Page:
Click here to see all of the current Quick Picks for Reluctant Readers nominees along with more information about the list and past years’ selections.
A Sky For Us Alone by Kristin Russell
Katherine Tegen / Harper Collins
Publication Date: January 8, 2019
This novel depicts the hardships and heartbreak of life in rural Appalachia. Eighteen-year-old Harlowe’s brother turns up dead, his mother is addicted to opioids, the town is polluted with runoff from coal mines, and his new love Tennessee lives in fear of her abusive father. Despite it all, Harlowe finds hope for a better future.
A Sky for Us Alone tackles tough subject matter – addiction, loss, and poverty – with sensitivity. The rural Appalachia setting is unique and the opioid crisis portrayal is brutally honest. Harlowe and Tennessee form a fast and intense bond that teens will likely connect to, and readers will root for the couple as the characters navigate their feelings, their circumstances, and their future. This novel is a solid Quick Pick; it’s dark, gritty, well-paced with a bit of action and suspense and has love, promise, and an overall feeling of hopefulness.
Readers with an interest in the environment and the effects of coal mining on the land and people will find this book appealing and could pair with a viewing of the documentary Blood on the Mountain. Saint Death by Marcus Sedgwick is similar in content and tone, about a young man trying to make a better life for himself by escaping the drug trafficking and violence in his poor neighborhood along the U.S. Mexico border.
The Size of the Truth by Andrew Smith
Simon and Schuster Books for Young Readers
March 26, 2019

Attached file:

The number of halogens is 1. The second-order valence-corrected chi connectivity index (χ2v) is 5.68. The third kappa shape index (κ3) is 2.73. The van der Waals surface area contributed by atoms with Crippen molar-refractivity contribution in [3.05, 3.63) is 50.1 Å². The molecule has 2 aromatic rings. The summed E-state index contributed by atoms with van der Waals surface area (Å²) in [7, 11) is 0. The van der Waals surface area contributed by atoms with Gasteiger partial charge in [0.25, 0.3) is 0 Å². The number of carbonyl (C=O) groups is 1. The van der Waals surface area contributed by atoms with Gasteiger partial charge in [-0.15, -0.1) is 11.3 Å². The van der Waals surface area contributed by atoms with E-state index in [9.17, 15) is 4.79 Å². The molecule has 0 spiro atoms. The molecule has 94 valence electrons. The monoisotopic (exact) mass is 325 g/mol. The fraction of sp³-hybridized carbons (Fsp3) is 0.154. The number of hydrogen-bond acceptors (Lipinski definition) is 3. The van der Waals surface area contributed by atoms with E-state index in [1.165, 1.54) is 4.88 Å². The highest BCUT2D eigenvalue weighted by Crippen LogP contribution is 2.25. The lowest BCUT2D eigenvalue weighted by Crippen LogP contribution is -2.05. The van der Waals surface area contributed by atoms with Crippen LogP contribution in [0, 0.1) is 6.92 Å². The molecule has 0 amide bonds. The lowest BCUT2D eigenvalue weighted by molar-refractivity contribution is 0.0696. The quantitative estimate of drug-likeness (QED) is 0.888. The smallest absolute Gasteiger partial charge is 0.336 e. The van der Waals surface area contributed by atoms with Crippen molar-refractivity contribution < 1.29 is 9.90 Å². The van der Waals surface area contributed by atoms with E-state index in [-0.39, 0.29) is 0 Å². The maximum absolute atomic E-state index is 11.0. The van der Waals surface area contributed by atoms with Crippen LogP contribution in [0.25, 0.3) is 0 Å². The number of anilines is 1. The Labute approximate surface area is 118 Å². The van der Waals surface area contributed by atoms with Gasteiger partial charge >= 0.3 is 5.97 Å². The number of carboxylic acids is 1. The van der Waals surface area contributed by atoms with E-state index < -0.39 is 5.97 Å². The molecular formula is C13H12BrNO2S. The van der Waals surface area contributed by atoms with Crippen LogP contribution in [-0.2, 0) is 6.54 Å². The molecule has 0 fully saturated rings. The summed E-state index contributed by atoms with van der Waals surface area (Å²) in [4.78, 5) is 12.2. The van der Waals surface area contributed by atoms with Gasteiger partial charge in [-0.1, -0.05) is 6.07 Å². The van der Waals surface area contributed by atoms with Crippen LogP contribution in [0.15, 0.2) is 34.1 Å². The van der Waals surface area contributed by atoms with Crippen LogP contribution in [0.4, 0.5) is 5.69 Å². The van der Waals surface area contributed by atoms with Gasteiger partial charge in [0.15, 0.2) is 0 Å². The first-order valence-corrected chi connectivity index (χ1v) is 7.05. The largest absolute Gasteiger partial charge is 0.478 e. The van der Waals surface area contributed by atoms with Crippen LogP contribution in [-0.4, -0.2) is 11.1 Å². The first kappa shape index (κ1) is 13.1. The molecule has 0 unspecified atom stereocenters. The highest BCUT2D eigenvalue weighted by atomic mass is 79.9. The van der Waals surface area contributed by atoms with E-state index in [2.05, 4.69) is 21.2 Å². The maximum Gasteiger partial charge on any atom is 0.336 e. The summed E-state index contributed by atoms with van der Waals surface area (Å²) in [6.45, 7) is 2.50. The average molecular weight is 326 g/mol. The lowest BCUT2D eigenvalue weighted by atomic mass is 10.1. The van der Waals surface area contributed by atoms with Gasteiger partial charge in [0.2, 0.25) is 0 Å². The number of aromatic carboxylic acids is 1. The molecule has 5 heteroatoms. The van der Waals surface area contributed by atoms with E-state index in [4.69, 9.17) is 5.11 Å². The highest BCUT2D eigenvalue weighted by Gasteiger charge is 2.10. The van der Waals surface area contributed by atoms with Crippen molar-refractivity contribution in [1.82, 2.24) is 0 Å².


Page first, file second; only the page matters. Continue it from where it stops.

Sam Abernathy fell into a well when he was four. He is now 11, and is being jumped ahead to eighth grade. This fantastically funny story alternates between Sam’s memories of his experience in the well and finding his way as a small eighth grader. Sam survives his father’s extreme camping trips and figures out how to be a good friend.
This book makes a great quick pick. It is short and has a great hook. The characters are quirky, flawed, and relatable. Funny moments (some involving a talking armadillo) and sad ones are balanced. There is no romance for those who aren’t interested, but navigating middle school friendships and family relationships is addressed. The main theme of finding one’s own way in spite of parents’ ideas will resonate widely.
This title may entice readers to read Smith’s Winger and Standoff, the series for which this is a prequel. Readers of James Patterson’s Middle School series will find the liveliness of middle school reflected here as well. Those who appreciate heart wrenching coming of age stories like Holes will also find similarities. This book is for readers who like fantastical elements and stories of being lost in your own head.
— Cathy Outten